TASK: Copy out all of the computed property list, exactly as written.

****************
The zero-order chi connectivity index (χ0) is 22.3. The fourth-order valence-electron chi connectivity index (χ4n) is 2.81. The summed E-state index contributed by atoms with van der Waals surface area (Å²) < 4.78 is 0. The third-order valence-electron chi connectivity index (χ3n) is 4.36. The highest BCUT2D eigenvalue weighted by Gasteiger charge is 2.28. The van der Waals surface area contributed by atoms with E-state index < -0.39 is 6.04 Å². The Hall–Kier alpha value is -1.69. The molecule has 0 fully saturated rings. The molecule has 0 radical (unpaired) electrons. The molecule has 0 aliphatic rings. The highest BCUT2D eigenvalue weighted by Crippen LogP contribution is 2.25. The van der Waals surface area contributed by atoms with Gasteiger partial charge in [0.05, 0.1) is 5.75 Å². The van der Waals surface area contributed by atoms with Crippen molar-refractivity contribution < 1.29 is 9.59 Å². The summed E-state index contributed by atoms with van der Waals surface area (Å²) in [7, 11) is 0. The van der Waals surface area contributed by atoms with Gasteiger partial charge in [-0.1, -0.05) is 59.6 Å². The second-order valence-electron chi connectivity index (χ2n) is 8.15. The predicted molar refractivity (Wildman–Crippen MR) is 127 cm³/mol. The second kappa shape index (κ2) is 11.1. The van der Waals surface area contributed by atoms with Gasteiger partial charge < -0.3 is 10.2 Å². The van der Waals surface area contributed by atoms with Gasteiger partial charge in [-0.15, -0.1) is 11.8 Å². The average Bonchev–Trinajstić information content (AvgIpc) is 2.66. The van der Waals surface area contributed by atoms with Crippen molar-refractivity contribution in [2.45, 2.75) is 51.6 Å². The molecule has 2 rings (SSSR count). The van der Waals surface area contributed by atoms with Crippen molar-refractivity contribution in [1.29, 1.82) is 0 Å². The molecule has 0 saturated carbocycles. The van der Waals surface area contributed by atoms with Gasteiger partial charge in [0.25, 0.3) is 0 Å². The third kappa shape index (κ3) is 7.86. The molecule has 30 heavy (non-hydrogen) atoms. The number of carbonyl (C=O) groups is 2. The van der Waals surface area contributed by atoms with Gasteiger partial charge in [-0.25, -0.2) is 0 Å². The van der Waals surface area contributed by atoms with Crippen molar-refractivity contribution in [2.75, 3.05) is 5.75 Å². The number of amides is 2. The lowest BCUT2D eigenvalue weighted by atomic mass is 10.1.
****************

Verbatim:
The zero-order chi connectivity index (χ0) is 22.3. The fourth-order valence-electron chi connectivity index (χ4n) is 2.81. The summed E-state index contributed by atoms with van der Waals surface area (Å²) < 4.78 is 0. The third-order valence-electron chi connectivity index (χ3n) is 4.36. The highest BCUT2D eigenvalue weighted by Gasteiger charge is 2.28. The van der Waals surface area contributed by atoms with E-state index < -0.39 is 6.04 Å². The Hall–Kier alpha value is -1.69. The molecule has 0 fully saturated rings. The molecule has 0 radical (unpaired) electrons. The molecule has 0 aliphatic rings. The highest BCUT2D eigenvalue weighted by Crippen LogP contribution is 2.25. The van der Waals surface area contributed by atoms with Gasteiger partial charge in [0.05, 0.1) is 5.75 Å². The van der Waals surface area contributed by atoms with Crippen molar-refractivity contribution < 1.29 is 9.59 Å². The summed E-state index contributed by atoms with van der Waals surface area (Å²) in [7, 11) is 0. The van der Waals surface area contributed by atoms with Gasteiger partial charge in [-0.1, -0.05) is 59.6 Å². The second-order valence-electron chi connectivity index (χ2n) is 8.15. The predicted molar refractivity (Wildman–Crippen MR) is 127 cm³/mol. The second kappa shape index (κ2) is 11.1. The van der Waals surface area contributed by atoms with Gasteiger partial charge < -0.3 is 10.2 Å². The van der Waals surface area contributed by atoms with Gasteiger partial charge in [-0.15, -0.1) is 11.8 Å². The average Bonchev–Trinajstić information content (AvgIpc) is 2.66. The van der Waals surface area contributed by atoms with Crippen molar-refractivity contribution in [2.45, 2.75) is 51.6 Å². The molecule has 2 rings (SSSR count). The van der Waals surface area contributed by atoms with Crippen molar-refractivity contribution in [1.29, 1.82) is 0 Å². The molecule has 0 saturated carbocycles. The van der Waals surface area contributed by atoms with Gasteiger partial charge in [0.25, 0.3) is 0 Å². The third kappa shape index (κ3) is 7.86. The molecule has 30 heavy (non-hydrogen) atoms. The number of carbonyl (C=O) groups is 2. The van der Waals surface area contributed by atoms with Gasteiger partial charge in [-0.25, -0.2) is 0 Å². The van der Waals surface area contributed by atoms with Crippen molar-refractivity contribution in [2.75, 3.05) is 5.75 Å². The number of amides is 2. The lowest BCUT2D eigenvalue weighted by atomic mass is 10.1.